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Commercial Building Foreclosures Foretell Healthcare Financing Woes – Prepare Now


Earlier this month, Pinnacle Bank Texas “purchased” the tallest building in Fort Worth, valued in 2021 at $137.5 million, for $12.3 million, or $12.30 per square foot. You’d think Pinnacle is on a shopping spree, considering that earlier the same week, it “purchased” a four-building office complex for $30 million which works out to $66 per square foot.

No, Pinnacle isn’t a savvy buyer. Those “purchases” were foreclosure sale credit bids, the amount of the bad loans on which the borrower defaulted, which means, for example, that no one else wanted to pay even $12.300001 million for a one million square foot office building.

Inherent in commercial property foreclosures is the fact that the defaulting owner wasn’t able to refinance its way out of the mess, a symptom of higher interest rates and concomitant difficulty in qualifying for loans.

As you probably know, for a bank, foreclosing on real estate, especially nonperforming real estate that eats cash, is like AIDS. Not only is there no cash flow in, there’s cash flow out, and it endangers the bank’s ability to meet solvency requirements and, therefore, risks the foreclosure of its own existence.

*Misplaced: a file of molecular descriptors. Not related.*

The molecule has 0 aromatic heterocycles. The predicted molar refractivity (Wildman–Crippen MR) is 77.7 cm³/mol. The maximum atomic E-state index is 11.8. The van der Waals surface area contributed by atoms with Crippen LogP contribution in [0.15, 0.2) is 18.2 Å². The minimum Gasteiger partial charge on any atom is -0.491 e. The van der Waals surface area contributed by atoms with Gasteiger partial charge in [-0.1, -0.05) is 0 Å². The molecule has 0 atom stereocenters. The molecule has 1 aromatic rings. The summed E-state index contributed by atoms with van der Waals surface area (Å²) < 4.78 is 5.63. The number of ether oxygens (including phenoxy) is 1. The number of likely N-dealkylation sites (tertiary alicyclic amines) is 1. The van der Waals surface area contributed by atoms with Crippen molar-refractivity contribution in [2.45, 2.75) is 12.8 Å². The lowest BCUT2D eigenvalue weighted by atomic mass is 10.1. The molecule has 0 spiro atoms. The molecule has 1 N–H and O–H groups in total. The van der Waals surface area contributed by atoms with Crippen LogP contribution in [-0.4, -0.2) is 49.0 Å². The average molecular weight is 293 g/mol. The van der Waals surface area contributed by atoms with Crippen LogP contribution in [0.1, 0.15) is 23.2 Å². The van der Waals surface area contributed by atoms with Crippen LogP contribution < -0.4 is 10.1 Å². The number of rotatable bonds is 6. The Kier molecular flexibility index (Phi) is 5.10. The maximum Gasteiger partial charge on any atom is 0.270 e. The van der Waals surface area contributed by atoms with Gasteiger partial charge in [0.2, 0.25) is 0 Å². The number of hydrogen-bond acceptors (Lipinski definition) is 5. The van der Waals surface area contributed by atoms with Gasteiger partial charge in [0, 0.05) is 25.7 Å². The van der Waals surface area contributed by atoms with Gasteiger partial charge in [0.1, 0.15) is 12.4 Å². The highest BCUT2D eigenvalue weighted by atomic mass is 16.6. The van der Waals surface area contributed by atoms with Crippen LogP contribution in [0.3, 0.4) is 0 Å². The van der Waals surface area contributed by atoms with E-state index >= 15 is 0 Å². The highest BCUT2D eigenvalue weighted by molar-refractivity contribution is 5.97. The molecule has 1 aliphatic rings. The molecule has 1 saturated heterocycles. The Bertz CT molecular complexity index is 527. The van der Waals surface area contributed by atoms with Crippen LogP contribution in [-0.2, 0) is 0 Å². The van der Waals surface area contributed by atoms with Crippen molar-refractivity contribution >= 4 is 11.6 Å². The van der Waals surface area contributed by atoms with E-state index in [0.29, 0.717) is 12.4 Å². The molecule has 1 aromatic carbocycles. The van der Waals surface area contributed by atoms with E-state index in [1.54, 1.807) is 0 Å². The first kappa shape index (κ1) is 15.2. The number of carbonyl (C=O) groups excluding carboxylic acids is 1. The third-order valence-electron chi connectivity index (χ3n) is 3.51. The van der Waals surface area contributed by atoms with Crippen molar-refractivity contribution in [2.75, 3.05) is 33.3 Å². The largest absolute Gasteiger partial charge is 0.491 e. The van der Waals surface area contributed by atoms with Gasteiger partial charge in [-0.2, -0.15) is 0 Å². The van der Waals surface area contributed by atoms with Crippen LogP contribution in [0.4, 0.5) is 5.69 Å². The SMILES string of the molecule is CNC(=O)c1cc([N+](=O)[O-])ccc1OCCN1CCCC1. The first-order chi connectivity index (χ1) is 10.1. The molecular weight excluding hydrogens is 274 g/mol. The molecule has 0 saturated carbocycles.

And, inside that mess is the fact that banks in a precarious solvency position cut back on lending to save their own skin. Further compounding the spiral is that lending is how banks make money; it’s their actual stock in trade.

According to the Mortgage Bankers Association, twenty percent of the $4.7 trillion of outstanding commercial mortgages (that’s close to $1 trillion) will come due in 2024.

It’s likely that many will be un-refinanceable and, therefore, will end up “bank owned”, pulling more banks into their own solvency trap.

The combination of higher interest rates in general plus the fact that stressed banks can’t or won’t lend is leading to a credit crisis in general, and that includes for medical groups and healthcare businesses of all sorts, from ASCs to hospitals to you name it.

This is the virus that drove Envision Healthcare’s Chapter 11 Bankruptcy, Florida-based Cano Health’s Chapter 11 Bankruptcy, and American Physician Partners liquidation. [See, for example, this article and this one.]

Physician practices, ASCs and other small to medium healthcare business entities, many of which have had only deposit relationships with banks, or which have had relatively low lines of credit, need to actively work to establish relationships with multiple potential lenders.

There are strategic ways to create those relationships. None of them involve “applying for a loan” or are timed around the need to do so.

Reach out to me now, well in advance of any need for funds, to discuss implementing what can be a lifesaving strategy.

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